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Innocent Smoothie 12c Framework Analysis

Paper Type: Free Essay Subject: Marketing
Wordcount: 2520 words Published: 29th Jun 2017

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This assignment is about the Innocent company, its brand portfolio and the potential entry into the Spanish market. In the first part I give information about the company itself including its history, its current operations, markets and distribution channels. In the third section I conduct a macro environmental analysis and a more market-specific analysis by the 12C – framework as well as the Porters Five Forces – model. The fourth section comprises an assessment of the principal challenges that the Spanish market represents to the company in selling its products. The last part involves a personal evaluation of relevant entry modes for the company into the Spanish market.

The Innocent company

History and Facts

The ‘Innocent’ company is originally a manufacturer and distributor of smoothies. It was founded in 1999 by Richard Reed, Adam Balon and Jon Wright (Datamonitor, 2009).

Their business of selling fruit drinks without adding sugar or concentrates growth rapidly. Starting with a turnover of £0.2 millions in 1999 they could record revenue of £114 millions in 2007 with a 71 % value share of the UK smoothie market. This success is lead back to the constant expansion of new product lines and markets. Innocent developed the new brand ‘This water’ and launched it in 2007. To extend its product range the company initiate ‘Orange juice’ and ‘Vegetable pots’ in 2008. Starting from offering their products within the UK, the company expend its markets inside Europe and operates now in Ireland, Norway, Sweden, Finland, Denmark, the Netherlands, Belgium, France, Germany, Switzerland and Austria (Innocent, 2008).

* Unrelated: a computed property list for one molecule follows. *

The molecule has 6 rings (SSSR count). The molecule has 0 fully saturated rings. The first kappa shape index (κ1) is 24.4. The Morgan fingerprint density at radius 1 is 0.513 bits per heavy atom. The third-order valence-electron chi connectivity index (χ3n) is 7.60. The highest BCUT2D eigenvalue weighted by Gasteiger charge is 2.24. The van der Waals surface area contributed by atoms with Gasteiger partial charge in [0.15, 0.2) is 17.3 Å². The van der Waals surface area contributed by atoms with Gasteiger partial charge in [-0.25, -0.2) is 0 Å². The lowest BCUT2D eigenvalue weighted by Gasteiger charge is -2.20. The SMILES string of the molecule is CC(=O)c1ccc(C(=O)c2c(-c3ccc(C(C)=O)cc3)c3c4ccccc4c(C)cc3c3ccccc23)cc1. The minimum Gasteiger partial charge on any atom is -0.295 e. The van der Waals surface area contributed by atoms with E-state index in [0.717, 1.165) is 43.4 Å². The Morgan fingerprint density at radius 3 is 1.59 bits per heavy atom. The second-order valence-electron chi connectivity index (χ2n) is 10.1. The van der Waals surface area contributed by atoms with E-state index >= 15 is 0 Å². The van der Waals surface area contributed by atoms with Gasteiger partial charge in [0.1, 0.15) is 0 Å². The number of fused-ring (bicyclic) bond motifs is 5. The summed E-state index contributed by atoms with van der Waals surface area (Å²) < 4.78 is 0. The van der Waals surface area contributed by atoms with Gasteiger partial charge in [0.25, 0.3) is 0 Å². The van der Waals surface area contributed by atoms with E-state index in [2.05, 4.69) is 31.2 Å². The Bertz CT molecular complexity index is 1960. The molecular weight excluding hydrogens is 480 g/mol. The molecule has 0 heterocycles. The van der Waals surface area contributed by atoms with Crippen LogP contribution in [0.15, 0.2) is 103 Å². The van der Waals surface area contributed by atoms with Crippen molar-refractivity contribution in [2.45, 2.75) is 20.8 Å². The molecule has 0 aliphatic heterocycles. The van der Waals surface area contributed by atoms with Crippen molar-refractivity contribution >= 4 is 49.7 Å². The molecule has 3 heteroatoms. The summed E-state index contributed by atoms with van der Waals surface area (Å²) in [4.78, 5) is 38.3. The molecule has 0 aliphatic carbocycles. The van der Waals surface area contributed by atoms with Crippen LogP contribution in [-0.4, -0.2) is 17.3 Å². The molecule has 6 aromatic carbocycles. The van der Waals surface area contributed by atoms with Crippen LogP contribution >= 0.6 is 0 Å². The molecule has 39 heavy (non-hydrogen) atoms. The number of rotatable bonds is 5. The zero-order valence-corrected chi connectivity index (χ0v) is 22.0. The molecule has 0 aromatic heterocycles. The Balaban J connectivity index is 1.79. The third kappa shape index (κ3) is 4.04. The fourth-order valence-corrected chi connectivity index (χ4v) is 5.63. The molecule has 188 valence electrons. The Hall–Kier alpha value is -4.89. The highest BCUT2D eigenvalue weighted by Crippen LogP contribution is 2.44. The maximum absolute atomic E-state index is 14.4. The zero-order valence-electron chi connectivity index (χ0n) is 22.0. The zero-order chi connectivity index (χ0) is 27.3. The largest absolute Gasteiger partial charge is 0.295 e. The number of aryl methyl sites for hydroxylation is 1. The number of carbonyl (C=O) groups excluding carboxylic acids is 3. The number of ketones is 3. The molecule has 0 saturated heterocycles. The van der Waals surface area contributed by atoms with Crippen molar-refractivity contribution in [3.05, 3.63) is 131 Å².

The company is headquartered in London and according to Hollensen classes among the LSEs with its 275 employees (Datamonitor, 2009).

The main competitors of Innocent within the UK are Merrydown Plc, Princes Limited, Britvic Plc, SHS Group Ltd., Kallo Foods Ltd that all operate in the beverage or beverage and food industry. (Datamonitor, 2009)

The Marketing Mix

The product portfolio of Innocent comprises smoothies, veg pots, kids smoothies, super fruit smoothies, thickies – a yoghurt drink, orange juice and pure fruit squeezies – designed as a snack for kids. (Datamonitor, 2009). Most of the offered products are available in different flavours and package sizes including multipacks, 1 litre cartons, 750 ml and 250 ml PET bottles. Innocent applies a premium price strategy by demanding relatively high prices for its brand products in comparison to its competitors. To promote its products the company uses different forms of publicity including television, print, press and outdoor advertising. It also communicates to its customers via the company’s website consisting of a blog, a press section and a part for children. Moreover a monthly online-newsletter informs interested people about the current companies’ operations. To raise the brand awareness and loyalty, Innocent has published recipe books and also organise each year a free musical festival called ‘Fruitstock’. (wwwInnocent, 2009) Every summer they run a sampling-campaign on their own road show by distributing drinks at events and innocent stockists. To place its ads the company works together with a media agency. The total marketing spend has increased each year and amounted to £8 Million in 2008. (www.pdf).